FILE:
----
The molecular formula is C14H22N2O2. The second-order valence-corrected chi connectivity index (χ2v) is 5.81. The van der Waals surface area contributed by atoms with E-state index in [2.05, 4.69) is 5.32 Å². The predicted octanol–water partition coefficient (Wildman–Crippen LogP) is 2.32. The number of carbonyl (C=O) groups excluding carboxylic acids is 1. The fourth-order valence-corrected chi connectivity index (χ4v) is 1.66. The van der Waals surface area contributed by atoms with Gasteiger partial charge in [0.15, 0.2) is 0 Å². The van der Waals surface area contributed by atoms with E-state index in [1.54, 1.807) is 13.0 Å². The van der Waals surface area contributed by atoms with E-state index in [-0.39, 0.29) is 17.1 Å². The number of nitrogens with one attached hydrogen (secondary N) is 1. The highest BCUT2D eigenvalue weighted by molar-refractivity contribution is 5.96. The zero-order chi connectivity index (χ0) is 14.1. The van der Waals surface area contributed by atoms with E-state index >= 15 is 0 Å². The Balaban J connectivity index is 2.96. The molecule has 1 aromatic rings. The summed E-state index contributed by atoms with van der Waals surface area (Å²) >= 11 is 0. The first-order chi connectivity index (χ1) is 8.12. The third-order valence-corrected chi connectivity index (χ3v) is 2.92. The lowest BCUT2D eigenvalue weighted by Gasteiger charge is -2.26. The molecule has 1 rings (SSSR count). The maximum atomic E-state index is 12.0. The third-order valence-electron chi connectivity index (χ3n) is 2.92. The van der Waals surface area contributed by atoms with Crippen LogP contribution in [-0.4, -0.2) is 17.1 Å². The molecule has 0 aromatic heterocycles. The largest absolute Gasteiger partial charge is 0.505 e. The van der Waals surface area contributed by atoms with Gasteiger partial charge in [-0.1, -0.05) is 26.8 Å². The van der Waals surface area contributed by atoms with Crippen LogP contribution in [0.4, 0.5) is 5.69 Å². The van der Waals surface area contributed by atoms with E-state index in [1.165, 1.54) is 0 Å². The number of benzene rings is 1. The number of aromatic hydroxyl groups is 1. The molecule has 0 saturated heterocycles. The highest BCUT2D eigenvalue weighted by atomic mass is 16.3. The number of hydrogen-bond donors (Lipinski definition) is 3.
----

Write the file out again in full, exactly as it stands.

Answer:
The molecular formula is C14H22N2O2. The second-order valence-corrected chi connectivity index (χ2v) is 5.81. The van der Waals surface area contributed by atoms with E-state index in [2.05, 4.69) is 5.32 Å². The predicted octanol–water partition coefficient (Wildman–Crippen LogP) is 2.32. The number of carbonyl (C=O) groups excluding carboxylic acids is 1. The fourth-order valence-corrected chi connectivity index (χ4v) is 1.66. The van der Waals surface area contributed by atoms with Gasteiger partial charge in [0.15, 0.2) is 0 Å². The van der Waals surface area contributed by atoms with E-state index in [1.54, 1.807) is 13.0 Å². The van der Waals surface area contributed by atoms with E-state index in [-0.39, 0.29) is 17.1 Å². The number of nitrogens with one attached hydrogen (secondary N) is 1. The highest BCUT2D eigenvalue weighted by molar-refractivity contribution is 5.96. The zero-order chi connectivity index (χ0) is 14.1. The van der Waals surface area contributed by atoms with E-state index >= 15 is 0 Å². The Balaban J connectivity index is 2.96. The molecule has 1 aromatic rings. The summed E-state index contributed by atoms with van der Waals surface area (Å²) >= 11 is 0. The first-order chi connectivity index (χ1) is 8.12. The third-order valence-corrected chi connectivity index (χ3v) is 2.92. The lowest BCUT2D eigenvalue weighted by Gasteiger charge is -2.26. The molecule has 1 rings (SSSR count). The maximum atomic E-state index is 12.0. The third-order valence-electron chi connectivity index (χ3n) is 2.92. The van der Waals surface area contributed by atoms with Crippen LogP contribution in [-0.4, -0.2) is 17.1 Å². The molecule has 0 aromatic heterocycles. The largest absolute Gasteiger partial charge is 0.505 e. The van der Waals surface area contributed by atoms with Gasteiger partial charge in [-0.1, -0.05) is 26.8 Å². The van der Waals surface area contributed by atoms with Crippen LogP contribution in [0.4, 0.5) is 5.69 Å². The van der Waals surface area contributed by atoms with E-state index in [1.165, 1.54) is 0 Å². The number of benzene rings is 1. The number of aromatic hydroxyl groups is 1. The molecule has 0 saturated heterocycles. The highest BCUT2D eigenvalue weighted by atomic mass is 16.3. The number of hydrogen-bond donors (Lipinski definition) is 3.